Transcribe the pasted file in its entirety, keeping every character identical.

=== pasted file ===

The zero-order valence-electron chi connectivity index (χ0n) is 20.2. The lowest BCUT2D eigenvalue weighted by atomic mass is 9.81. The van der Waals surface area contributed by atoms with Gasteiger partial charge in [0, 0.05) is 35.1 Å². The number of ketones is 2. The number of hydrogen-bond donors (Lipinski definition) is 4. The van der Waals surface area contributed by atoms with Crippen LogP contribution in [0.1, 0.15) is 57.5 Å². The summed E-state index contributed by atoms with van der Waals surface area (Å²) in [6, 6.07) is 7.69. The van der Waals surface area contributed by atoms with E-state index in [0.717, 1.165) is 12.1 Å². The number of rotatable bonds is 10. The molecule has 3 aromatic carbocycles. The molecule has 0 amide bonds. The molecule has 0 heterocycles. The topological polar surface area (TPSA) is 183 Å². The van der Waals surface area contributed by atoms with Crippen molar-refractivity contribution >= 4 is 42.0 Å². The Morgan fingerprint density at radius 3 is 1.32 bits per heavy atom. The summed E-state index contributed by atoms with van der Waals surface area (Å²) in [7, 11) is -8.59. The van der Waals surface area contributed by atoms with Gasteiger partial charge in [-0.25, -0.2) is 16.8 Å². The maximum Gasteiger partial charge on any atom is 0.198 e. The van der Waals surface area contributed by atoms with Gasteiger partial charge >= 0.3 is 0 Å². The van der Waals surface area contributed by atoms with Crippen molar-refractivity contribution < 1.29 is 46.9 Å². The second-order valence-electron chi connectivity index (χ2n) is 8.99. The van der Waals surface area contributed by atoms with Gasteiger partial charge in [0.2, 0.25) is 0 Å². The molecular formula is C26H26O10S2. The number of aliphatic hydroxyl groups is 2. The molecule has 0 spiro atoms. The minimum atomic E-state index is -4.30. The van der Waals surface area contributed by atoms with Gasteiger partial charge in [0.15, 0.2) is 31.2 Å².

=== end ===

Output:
The zero-order valence-electron chi connectivity index (χ0n) is 20.2. The lowest BCUT2D eigenvalue weighted by atomic mass is 9.81. The van der Waals surface area contributed by atoms with Gasteiger partial charge in [0, 0.05) is 35.1 Å². The number of ketones is 2. The number of hydrogen-bond donors (Lipinski definition) is 4. The van der Waals surface area contributed by atoms with Crippen LogP contribution in [0.1, 0.15) is 57.5 Å². The summed E-state index contributed by atoms with van der Waals surface area (Å²) in [6, 6.07) is 7.69. The van der Waals surface area contributed by atoms with E-state index in [0.717, 1.165) is 12.1 Å². The number of rotatable bonds is 10. The molecule has 3 aromatic carbocycles. The molecule has 0 amide bonds. The molecule has 0 heterocycles. The topological polar surface area (TPSA) is 183 Å². The van der Waals surface area contributed by atoms with Crippen molar-refractivity contribution >= 4 is 42.0 Å². The Morgan fingerprint density at radius 3 is 1.32 bits per heavy atom. The summed E-state index contributed by atoms with van der Waals surface area (Å²) in [7, 11) is -8.59. The van der Waals surface area contributed by atoms with Gasteiger partial charge in [-0.25, -0.2) is 16.8 Å². The maximum Gasteiger partial charge on any atom is 0.198 e. The van der Waals surface area contributed by atoms with Gasteiger partial charge >= 0.3 is 0 Å². The van der Waals surface area contributed by atoms with Crippen molar-refractivity contribution < 1.29 is 46.9 Å². The second-order valence-electron chi connectivity index (χ2n) is 8.99. The van der Waals surface area contributed by atoms with Gasteiger partial charge in [0.2, 0.25) is 0 Å². The molecular formula is C26H26O10S2. The number of aliphatic hydroxyl groups is 2. The molecule has 0 spiro atoms. The minimum atomic E-state index is -4.30. The van der Waals surface area contributed by atoms with Gasteiger partial charge in [0.15, 0.2) is 31.2 Å².